Christie’s offered to help with fundraising.

“We just thought if anyone deserved it, it was the University of British Columbia, because of Katherine and Greg’s energy, ambition and vision for what they were going to do. with the First Folio,” Margaret Ford, international head of books and manuscripts for Christie’s, said in a conversation this week from the UK.

She said her co-worker’s voicemail after the first auction was a bit out of the norm. “And it was just very nice, to be perfectly frank. So as soon as we had the opportunity to get another copy of it, UBC was absolutely top of the list.

Mrs. Kalsbeek and Dr. Mackie returned to their quest. Christie’s helped connect them with potential donors. “People have supported this project who have never heard of UBC before,” says Kalsbeek.

“It was really Greg and I over a period of almost a year and a half, knocking on many, many, many doors,” she says.

“Virtually,” adds Dr. Mackie.

The pandemic, in some ways, helped: there was nothing else to do, so they put everything they had into the project. Each evening, as they prepared dinner in their respective homes, Mrs. Kalsbeek and Dr. Mackie updated each other on the day’s achievements and obstacles.

They think they worked every weekend from January to June last year.

One Friday morning, as they approached a deadline to raise some money, they heard about a federal grant that could help them. That afternoon, they received confirmation from Canadian Heritage that yes, they could be eligible for a Movable Cultural Property Grant. But they should apply by Monday morning at 9 a.m. ET (or 6 a.m. Vancouver time). That weekend, the two prepared a 130-page grant application. They were rewarded for their efforts with a $500,000 grant from Canadian Heritage.

“If we hadn’t gotten this grant, we wouldn’t have met the deadline and I think the opportunity would have disappeared,” says Ms. Kalsbeek.

The sale was officially closed in August. And one day in late September, Ms. Geiger, who works at Christie’s in New York, flew to Vancouver with the book in a specially designed slipcase. Even Canada Border Services Agency officers, who had been briefed prior to his arrival, were caught up in the excitement.

The acquisition comes with a mandate to ensure public access.ERIC WONG/UBC Library Communication

In the pouring rain, Ms. Geiger and the book were driven to UBC in an armored car with two security guards; Ms. Kalsbeek and Dr. Mackie, who had met Ms. Geiger at the airport, returned to campus in Dr. Mackie’s Mazda.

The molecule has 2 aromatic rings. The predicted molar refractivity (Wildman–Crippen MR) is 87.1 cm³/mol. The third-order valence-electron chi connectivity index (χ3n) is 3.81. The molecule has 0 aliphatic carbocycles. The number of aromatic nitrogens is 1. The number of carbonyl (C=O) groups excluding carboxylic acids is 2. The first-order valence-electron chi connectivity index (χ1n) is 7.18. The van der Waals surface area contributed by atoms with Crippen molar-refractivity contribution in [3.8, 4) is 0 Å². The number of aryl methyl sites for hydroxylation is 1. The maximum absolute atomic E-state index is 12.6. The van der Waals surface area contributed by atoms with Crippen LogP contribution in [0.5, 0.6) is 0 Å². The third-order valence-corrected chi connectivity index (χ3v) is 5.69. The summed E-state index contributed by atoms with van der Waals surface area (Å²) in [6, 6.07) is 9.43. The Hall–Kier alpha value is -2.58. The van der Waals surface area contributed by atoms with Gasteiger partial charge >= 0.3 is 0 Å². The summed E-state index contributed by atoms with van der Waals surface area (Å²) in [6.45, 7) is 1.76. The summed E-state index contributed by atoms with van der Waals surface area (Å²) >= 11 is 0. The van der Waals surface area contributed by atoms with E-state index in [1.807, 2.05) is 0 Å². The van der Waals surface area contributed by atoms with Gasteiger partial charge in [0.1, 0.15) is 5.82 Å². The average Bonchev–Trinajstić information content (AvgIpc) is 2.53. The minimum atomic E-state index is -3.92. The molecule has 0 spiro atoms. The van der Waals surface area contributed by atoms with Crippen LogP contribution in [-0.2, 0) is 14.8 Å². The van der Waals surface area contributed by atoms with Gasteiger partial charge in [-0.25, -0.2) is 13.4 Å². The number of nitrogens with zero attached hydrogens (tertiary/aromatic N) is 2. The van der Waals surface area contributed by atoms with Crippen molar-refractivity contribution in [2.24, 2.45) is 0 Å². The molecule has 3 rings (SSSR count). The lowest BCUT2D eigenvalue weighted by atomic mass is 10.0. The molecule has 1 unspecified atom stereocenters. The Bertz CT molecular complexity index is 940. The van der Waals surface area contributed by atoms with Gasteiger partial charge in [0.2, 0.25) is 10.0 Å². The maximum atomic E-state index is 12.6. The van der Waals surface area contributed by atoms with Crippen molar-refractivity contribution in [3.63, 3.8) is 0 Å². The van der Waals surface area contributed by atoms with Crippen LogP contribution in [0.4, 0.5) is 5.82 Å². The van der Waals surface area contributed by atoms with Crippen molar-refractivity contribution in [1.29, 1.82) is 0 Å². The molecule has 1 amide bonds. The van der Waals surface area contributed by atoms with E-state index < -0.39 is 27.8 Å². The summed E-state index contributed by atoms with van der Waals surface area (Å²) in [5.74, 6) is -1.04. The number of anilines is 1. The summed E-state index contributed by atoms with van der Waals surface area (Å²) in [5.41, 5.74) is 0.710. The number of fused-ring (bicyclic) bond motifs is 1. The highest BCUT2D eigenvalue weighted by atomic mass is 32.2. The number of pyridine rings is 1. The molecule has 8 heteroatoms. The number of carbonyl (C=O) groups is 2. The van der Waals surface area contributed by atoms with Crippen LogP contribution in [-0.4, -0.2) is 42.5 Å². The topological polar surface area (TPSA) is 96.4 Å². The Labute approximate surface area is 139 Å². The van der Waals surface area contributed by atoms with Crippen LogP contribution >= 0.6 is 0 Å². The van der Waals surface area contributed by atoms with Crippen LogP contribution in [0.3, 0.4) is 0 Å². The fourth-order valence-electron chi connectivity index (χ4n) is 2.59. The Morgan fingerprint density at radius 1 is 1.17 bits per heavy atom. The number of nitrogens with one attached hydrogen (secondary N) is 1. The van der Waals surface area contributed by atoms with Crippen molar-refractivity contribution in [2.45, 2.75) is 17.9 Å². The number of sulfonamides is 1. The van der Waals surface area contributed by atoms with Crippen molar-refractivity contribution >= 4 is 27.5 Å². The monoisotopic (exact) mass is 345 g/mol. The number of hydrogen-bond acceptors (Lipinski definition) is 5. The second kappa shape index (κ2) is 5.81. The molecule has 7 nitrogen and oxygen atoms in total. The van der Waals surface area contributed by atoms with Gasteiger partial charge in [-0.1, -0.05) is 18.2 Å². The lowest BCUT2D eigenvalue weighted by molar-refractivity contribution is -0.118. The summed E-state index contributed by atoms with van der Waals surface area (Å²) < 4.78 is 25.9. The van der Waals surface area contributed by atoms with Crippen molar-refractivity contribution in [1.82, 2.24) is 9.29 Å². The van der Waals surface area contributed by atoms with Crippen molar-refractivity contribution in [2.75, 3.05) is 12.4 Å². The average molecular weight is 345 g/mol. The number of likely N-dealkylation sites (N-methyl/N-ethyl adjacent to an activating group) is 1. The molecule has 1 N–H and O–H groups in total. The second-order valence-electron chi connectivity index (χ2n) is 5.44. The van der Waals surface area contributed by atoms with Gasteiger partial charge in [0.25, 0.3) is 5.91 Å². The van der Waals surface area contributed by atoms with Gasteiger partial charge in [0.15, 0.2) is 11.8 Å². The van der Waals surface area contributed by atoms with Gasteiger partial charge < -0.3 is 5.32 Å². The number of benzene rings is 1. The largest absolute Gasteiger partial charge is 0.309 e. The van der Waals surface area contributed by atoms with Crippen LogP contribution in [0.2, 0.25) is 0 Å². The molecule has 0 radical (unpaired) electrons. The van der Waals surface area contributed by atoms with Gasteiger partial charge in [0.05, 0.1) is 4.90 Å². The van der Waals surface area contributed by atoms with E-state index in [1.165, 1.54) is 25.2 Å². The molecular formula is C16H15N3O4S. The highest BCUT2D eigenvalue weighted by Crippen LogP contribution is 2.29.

The box was officially unpacked in a conference room at the Irving K. Barber Learning Center, where the RBSC – and its vault – are located. A small group watched Ms. Geiger lay the book on a large pillow that had been placed on the meeting room table.

“It was a totally breathtaking magical moment. It’s hard to exaggerate,” says Dr. Mackie.

“We both shed a few tears, if I remember correctly,” Ms Kalsbeek adds.

At a small celebratory dinner that evening, Ms Geiger told Ms Kalsbeek that her phone message after the October 2020 auction was motivation. “Your sad voicemail message made me want to find you another copy,” Ms Kalsbeek recalled, remembering Ms Geiger telling her. “She said I was so stunned by your enthusiasm, Greg’s enthusiasm…that I was inspired to find you another copy. If you hadn’t left that voicemail that day, I’m not sure I would have been inspired to make this happen.

The acquisition comes with a mandate to ensure public access – and the university has asked the Vancouver Art Gallery if it would like to exhibit the acquisition. The small exhibition For All Time: The Shakespeare First Folio, which opens on Saturday, will also feature three later 17th-century folio editions of Shakespeare’s plays – and a touch table that will allow visitors to flip through some pages virtually.

The gallery will also host programs and debates. VAG CEO and director Anthony Kiendl acknowledges that some people might raise the issue of giving space to “another dead white man”, in light of calls for fairness in public institutions.

“But I think these are important conversations to have,” he says, emphasizing that he wants the gallery to be a place where people come together to discuss ideas. “I hope this is an example of a different direction for the gallery, complementing what we already do, but not taking it away.”

Among the guests invited to attend the announcement and launch of the VAG exhibit on Wednesday morning were the delighted CBSA guards.

Once the book returns to UBC, it will be made available to researchers, faculty and students. Other technological initiatives are planned to increase this access.

“This whole project was impossible, so we did it anyway; it’s our motto,” says Dr. Mackie. He had another currency, a line he borrowed from measure for measure, one of the pieces that might not have survived without the First Folio.

“Our doubts are traitors, And cause us to lose the good we could often gain, Fearing to try.”

For All Time: The Shakespeare First Folio is at the Vancouver Art Gallery from January 15 to March 20.